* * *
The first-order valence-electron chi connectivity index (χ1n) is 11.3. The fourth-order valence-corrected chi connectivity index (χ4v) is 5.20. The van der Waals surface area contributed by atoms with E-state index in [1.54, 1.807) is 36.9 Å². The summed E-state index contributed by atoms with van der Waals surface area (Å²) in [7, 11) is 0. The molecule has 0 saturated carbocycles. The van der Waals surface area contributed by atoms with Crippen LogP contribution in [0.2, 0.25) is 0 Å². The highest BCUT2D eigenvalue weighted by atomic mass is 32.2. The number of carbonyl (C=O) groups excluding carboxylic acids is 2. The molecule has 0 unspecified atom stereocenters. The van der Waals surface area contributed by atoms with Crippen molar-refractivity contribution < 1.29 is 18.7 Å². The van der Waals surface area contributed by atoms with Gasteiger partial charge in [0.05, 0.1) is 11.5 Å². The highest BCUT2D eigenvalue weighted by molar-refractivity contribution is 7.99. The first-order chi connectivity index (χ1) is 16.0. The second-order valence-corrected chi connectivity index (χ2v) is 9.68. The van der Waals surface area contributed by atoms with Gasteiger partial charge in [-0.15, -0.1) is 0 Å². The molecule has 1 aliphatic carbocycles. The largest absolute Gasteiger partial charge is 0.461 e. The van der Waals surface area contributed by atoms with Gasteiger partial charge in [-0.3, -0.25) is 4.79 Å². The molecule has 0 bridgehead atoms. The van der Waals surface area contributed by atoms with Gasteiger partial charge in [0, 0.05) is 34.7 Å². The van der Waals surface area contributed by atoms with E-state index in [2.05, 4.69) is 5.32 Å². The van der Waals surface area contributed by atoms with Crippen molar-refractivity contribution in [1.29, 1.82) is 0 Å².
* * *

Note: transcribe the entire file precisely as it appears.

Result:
The first-order valence-electron chi connectivity index (χ1n) is 11.3. The fourth-order valence-corrected chi connectivity index (χ4v) is 5.20. The van der Waals surface area contributed by atoms with E-state index in [1.54, 1.807) is 36.9 Å². The summed E-state index contributed by atoms with van der Waals surface area (Å²) in [7, 11) is 0. The molecule has 0 saturated carbocycles. The van der Waals surface area contributed by atoms with Crippen LogP contribution in [0.2, 0.25) is 0 Å². The highest BCUT2D eigenvalue weighted by atomic mass is 32.2. The number of carbonyl (C=O) groups excluding carboxylic acids is 2. The molecule has 0 unspecified atom stereocenters. The van der Waals surface area contributed by atoms with Crippen molar-refractivity contribution < 1.29 is 18.7 Å². The van der Waals surface area contributed by atoms with Gasteiger partial charge in [0.05, 0.1) is 11.5 Å². The highest BCUT2D eigenvalue weighted by molar-refractivity contribution is 7.99. The first-order chi connectivity index (χ1) is 16.0. The second-order valence-corrected chi connectivity index (χ2v) is 9.68. The van der Waals surface area contributed by atoms with Gasteiger partial charge in [-0.15, -0.1) is 0 Å². The molecule has 1 aliphatic carbocycles. The largest absolute Gasteiger partial charge is 0.461 e. The van der Waals surface area contributed by atoms with Gasteiger partial charge in [-0.3, -0.25) is 4.79 Å². The molecule has 0 bridgehead atoms. The van der Waals surface area contributed by atoms with Gasteiger partial charge in [0, 0.05) is 34.7 Å². The van der Waals surface area contributed by atoms with E-state index in [2.05, 4.69) is 5.32 Å². The van der Waals surface area contributed by atoms with Crippen molar-refractivity contribution in [1.29, 1.82) is 0 Å².